The World Economic Forum at Davos (where the planet’s richest and most powerful people meet to hobnob about the affairs of humankind) has come and gone. Somehow Ferrebeekeeper’s invitation got lost in the mail–so I missed this year’s conference, but all of the talking heads from the media seem to agree that the event was notable for its extremely dramatic and noticeable LACK of new ideas. Let’s take a page from upper management and “bulletpoint” the important structural analytics coming out of this year’s Davos Forum: then we can see if we can take these broad trends and come up with some actual ideas to move humankind forward from the great recession and the vast economic hollowing out which followed.
OK, so according to “The Economist”, the watchwords of the conference were “economic inequality”. The world economy as a whole actually seems to be growing quite nicely, but generally speaking, only the people in charge are realizing these gains while the vast majority of humankind is unemployed or stuck with stagnant wages. It is ironic that the political and financial elites are worried about this, since they are the ones making it happen (and are reaping the direct benefits) but large scale changes are sometimes hard to perceive—and even harder to affect. The answers as to why the world is splitting into a hyper-wealthy elite and a poor…um…everyone else seem to boil down to:
- Computers and automation are becoming exponentially more powerful and useful
- Technology is also becoming cheaper
- A second wave of industrialization is seeing middle class jobs replaced by robots and software (working class manufacturing jobs are already largely gone and only the most servile “entry-level” jobs remain)
- Capital is becoming even more important—labor is becoming even more irrelevant
- People with capital own the newly efficient means of production with which they make even more capital. Repeat the cycle….
The elites at Davos noted these changes, but had only superficial answers (like slightly raising the minimum wage). Privately, economists and bankers worried that regulatory backlash might threaten some of the gross economic gains, but since, the political elite are allied with the interests of the so-called 1% this is a limited problem. That seems to be about as far as anyone got in analyzing the world’s economy.
OK, we have summarized the conclusions coming out of Davos, what now? Frankly, I tend to think the rich/powerful people are kidding themselves if they think they are immune to the true impact of these sweeping changes. Assembling spreadsheets, crunching numbers, and issuing inhuman orders are things which I am extremely, extremely bad at…so maybe I am in no position to talk…but it seems like computers would be even better than Russian oligarchs, government bureaucrats, or Wall Street titans at managing the world. During the first wave of industrialization, the landed aristocracy looked down their lorgnettes at factories, joint-stock companies, and the changing social dynamic. Anyone watching Downton Abbey knows how this worked out (spoiler: only the very savviest and luckiest aristocrats could stay important and solvent for long during the tumultuous market and political changes). Today Carlos Slim may own everyone in Mexico, but his great granddaughters might well be humble dental hygenists like everyone else. Indeed, some people are already talking about creating computer software to run companies with true efficiency. These deathless hyper-effective algorithms would initially serve the elite, but I suspect that we would all quickly become their servants (assuming that we are not already).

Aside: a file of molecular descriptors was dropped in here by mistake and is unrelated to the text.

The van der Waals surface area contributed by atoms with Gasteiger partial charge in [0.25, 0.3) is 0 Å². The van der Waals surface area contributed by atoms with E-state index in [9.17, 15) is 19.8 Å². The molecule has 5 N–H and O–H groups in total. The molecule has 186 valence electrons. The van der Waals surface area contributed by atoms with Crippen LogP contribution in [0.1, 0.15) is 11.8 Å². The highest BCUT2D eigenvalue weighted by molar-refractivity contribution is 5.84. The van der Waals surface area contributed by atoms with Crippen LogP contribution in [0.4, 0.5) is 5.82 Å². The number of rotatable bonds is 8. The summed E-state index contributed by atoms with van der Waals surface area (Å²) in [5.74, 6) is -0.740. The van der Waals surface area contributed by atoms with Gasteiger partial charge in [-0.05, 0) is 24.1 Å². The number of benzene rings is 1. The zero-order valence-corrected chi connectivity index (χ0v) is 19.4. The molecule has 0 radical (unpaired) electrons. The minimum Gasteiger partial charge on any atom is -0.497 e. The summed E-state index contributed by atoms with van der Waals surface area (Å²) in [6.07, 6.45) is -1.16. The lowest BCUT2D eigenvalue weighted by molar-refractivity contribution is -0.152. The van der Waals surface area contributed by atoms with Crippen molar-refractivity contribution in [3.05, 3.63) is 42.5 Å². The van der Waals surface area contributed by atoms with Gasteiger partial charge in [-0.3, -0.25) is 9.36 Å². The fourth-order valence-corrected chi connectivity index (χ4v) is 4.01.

Some people believe that we will soon move toward a world where individual and obviously human-crafted objects will take on a new importance: the future will all be about personalized nannies and Etsy (a website where you can buy exquisitely hand-crafted objects). I’m extremely good at making things, and I don’t think this will happen at all. The majority of people are worse than ever at ascertaining what is beautiful and worthwhile (just look at the abominable derivative garbage which makes up the fine art market). Plus do we really want supecomputers to run the world while we make quilts, fancy cakes, wooden gnomes, and lovely saltshakers for each other? I don’t even want that and I can make amazing cakes, gnomes, and saltshakers….
My answer, as always, lies above. Earth seems like everything to us, but it is microscopic in the vastness of space. Only beyond our atmosphere can humankind find the necessary raw materials, the boundless wells of energy, and, well, the space to spread our wings (not to mention the fact that, if we stay here, we will kill ourselves with our collective appetite—assuming the bozos at Davos don’t kill us all off first).
In conclusion we should be working much harder at aerospace, nuclear engineering, materials, and bio-innovation. What our leaders and betters should be working on is a way to make the wealth of all the world useful for discovering effective new atomic energy sources, building new materials necessary for space elevators and space habitats (like my cherished Venus colony). New incentives and new regulations will be necessary. It worries me that none of the talk from Davos centers on how technology can truly help humankind (instead it seemed like rich people were worried about the envy of the poor). Maybe somebody can help me write a computer algorithm about space pioneering?